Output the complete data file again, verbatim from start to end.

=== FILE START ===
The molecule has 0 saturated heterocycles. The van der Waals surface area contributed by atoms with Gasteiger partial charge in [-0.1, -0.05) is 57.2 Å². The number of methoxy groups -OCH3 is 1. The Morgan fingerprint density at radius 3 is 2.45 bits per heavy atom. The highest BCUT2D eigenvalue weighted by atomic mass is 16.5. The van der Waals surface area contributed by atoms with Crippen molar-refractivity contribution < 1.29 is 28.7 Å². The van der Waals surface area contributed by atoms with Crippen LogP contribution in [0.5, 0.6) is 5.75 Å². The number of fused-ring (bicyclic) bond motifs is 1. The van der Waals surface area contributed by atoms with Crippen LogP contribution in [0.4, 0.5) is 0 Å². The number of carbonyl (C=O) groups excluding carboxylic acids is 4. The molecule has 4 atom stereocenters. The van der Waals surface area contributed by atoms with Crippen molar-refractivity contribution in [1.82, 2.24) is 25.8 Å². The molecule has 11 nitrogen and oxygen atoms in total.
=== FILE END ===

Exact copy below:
The molecule has 0 saturated heterocycles. The van der Waals surface area contributed by atoms with Gasteiger partial charge in [-0.1, -0.05) is 57.2 Å². The number of methoxy groups -OCH3 is 1. The Morgan fingerprint density at radius 3 is 2.45 bits per heavy atom. The highest BCUT2D eigenvalue weighted by atomic mass is 16.5. The van der Waals surface area contributed by atoms with Crippen molar-refractivity contribution < 1.29 is 28.7 Å². The van der Waals surface area contributed by atoms with Crippen LogP contribution in [0.5, 0.6) is 5.75 Å². The number of fused-ring (bicyclic) bond motifs is 1. The van der Waals surface area contributed by atoms with Crippen LogP contribution in [0.4, 0.5) is 0 Å². The number of carbonyl (C=O) groups excluding carboxylic acids is 4. The molecule has 4 atom stereocenters. The van der Waals surface area contributed by atoms with Crippen molar-refractivity contribution in [1.82, 2.24) is 25.8 Å². The molecule has 11 nitrogen and oxygen atoms in total.